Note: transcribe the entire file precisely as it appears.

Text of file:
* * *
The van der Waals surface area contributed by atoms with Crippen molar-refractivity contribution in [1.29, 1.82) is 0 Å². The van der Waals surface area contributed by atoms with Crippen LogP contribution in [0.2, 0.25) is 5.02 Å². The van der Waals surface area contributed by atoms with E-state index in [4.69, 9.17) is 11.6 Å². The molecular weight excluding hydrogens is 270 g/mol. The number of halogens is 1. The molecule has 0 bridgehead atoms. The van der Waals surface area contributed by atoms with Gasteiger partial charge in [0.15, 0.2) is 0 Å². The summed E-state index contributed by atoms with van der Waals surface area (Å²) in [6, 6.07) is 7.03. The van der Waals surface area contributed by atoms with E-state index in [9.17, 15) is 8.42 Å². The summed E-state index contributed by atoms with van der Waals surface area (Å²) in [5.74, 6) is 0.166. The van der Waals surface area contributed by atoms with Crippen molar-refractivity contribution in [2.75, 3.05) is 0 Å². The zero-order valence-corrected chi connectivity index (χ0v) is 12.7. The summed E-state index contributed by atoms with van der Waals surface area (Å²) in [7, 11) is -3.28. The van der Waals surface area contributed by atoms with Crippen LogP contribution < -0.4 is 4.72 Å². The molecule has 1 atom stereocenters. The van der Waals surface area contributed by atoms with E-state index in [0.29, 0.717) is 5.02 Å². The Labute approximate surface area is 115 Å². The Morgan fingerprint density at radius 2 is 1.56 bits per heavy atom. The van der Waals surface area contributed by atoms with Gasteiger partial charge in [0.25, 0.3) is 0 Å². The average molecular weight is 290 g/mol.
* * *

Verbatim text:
The van der Waals surface area contributed by atoms with Crippen molar-refractivity contribution in [1.29, 1.82) is 0 Å². The van der Waals surface area contributed by atoms with Crippen LogP contribution in [0.2, 0.25) is 5.02 Å². The van der Waals surface area contributed by atoms with E-state index in [4.69, 9.17) is 11.6 Å². The molecular weight excluding hydrogens is 270 g/mol. The number of halogens is 1. The molecule has 0 bridgehead atoms. The van der Waals surface area contributed by atoms with Gasteiger partial charge in [0.15, 0.2) is 0 Å². The summed E-state index contributed by atoms with van der Waals surface area (Å²) in [6, 6.07) is 7.03. The van der Waals surface area contributed by atoms with E-state index in [9.17, 15) is 8.42 Å². The summed E-state index contributed by atoms with van der Waals surface area (Å²) in [5.74, 6) is 0.166. The van der Waals surface area contributed by atoms with Crippen molar-refractivity contribution in [2.75, 3.05) is 0 Å². The zero-order valence-corrected chi connectivity index (χ0v) is 12.7. The summed E-state index contributed by atoms with van der Waals surface area (Å²) in [7, 11) is -3.28. The van der Waals surface area contributed by atoms with Crippen LogP contribution < -0.4 is 4.72 Å². The molecule has 1 atom stereocenters. The van der Waals surface area contributed by atoms with E-state index in [0.29, 0.717) is 5.02 Å². The Labute approximate surface area is 115 Å². The Morgan fingerprint density at radius 2 is 1.56 bits per heavy atom. The van der Waals surface area contributed by atoms with Gasteiger partial charge in [0.25, 0.3) is 0 Å². The average molecular weight is 290 g/mol.